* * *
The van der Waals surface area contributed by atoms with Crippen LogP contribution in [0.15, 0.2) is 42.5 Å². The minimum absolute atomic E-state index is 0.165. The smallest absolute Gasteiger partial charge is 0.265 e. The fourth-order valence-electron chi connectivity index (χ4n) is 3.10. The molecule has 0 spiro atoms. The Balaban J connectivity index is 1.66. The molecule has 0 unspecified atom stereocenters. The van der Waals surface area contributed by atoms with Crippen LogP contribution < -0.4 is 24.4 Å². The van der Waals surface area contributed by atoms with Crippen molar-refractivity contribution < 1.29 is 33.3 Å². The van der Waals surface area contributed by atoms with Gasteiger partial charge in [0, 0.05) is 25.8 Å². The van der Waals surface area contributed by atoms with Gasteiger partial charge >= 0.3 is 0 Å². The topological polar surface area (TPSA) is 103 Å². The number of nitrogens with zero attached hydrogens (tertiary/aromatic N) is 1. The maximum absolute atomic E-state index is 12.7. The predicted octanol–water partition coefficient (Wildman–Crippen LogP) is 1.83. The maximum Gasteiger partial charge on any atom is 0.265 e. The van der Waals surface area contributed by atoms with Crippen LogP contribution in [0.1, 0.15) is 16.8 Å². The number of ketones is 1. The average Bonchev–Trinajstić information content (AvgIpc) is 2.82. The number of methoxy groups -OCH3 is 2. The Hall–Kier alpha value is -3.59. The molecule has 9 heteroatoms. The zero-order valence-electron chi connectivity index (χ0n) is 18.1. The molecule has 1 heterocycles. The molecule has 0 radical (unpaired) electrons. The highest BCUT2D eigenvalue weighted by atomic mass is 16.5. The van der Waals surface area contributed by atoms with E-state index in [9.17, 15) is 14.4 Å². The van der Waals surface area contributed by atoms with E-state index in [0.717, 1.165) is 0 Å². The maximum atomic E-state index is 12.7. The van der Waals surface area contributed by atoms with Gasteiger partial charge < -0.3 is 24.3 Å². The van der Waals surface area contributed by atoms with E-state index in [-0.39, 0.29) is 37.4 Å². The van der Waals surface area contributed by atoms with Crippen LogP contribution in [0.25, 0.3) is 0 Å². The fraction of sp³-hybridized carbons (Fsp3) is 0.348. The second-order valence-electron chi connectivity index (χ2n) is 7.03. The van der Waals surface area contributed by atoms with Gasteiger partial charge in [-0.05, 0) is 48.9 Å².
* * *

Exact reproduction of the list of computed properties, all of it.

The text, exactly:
The van der Waals surface area contributed by atoms with Crippen LogP contribution in [0.15, 0.2) is 42.5 Å². The minimum absolute atomic E-state index is 0.165. The smallest absolute Gasteiger partial charge is 0.265 e. The fourth-order valence-electron chi connectivity index (χ4n) is 3.10. The molecule has 0 spiro atoms. The Balaban J connectivity index is 1.66. The molecule has 0 unspecified atom stereocenters. The van der Waals surface area contributed by atoms with Crippen LogP contribution < -0.4 is 24.4 Å². The van der Waals surface area contributed by atoms with Crippen molar-refractivity contribution < 1.29 is 33.3 Å². The van der Waals surface area contributed by atoms with Gasteiger partial charge in [0, 0.05) is 25.8 Å². The van der Waals surface area contributed by atoms with Gasteiger partial charge >= 0.3 is 0 Å². The topological polar surface area (TPSA) is 103 Å². The number of nitrogens with zero attached hydrogens (tertiary/aromatic N) is 1. The maximum absolute atomic E-state index is 12.7. The predicted octanol–water partition coefficient (Wildman–Crippen LogP) is 1.83. The maximum Gasteiger partial charge on any atom is 0.265 e. The van der Waals surface area contributed by atoms with Crippen LogP contribution in [0.1, 0.15) is 16.8 Å². The number of ketones is 1. The average Bonchev–Trinajstić information content (AvgIpc) is 2.82. The number of methoxy groups -OCH3 is 2. The Hall–Kier alpha value is -3.59. The molecule has 9 heteroatoms. The zero-order valence-electron chi connectivity index (χ0n) is 18.1. The molecule has 1 heterocycles. The molecule has 0 radical (unpaired) electrons. The highest BCUT2D eigenvalue weighted by atomic mass is 16.5. The van der Waals surface area contributed by atoms with E-state index in [9.17, 15) is 14.4 Å². The van der Waals surface area contributed by atoms with E-state index in [0.717, 1.165) is 0 Å². The maximum atomic E-state index is 12.7. The van der Waals surface area contributed by atoms with Gasteiger partial charge < -0.3 is 24.3 Å². The van der Waals surface area contributed by atoms with E-state index in [-0.39, 0.29) is 37.4 Å². The van der Waals surface area contributed by atoms with Crippen LogP contribution in [0.25, 0.3) is 0 Å². The fraction of sp³-hybridized carbons (Fsp3) is 0.348. The second-order valence-electron chi connectivity index (χ2n) is 7.03. The van der Waals surface area contributed by atoms with Gasteiger partial charge in [-0.05, 0) is 48.9 Å².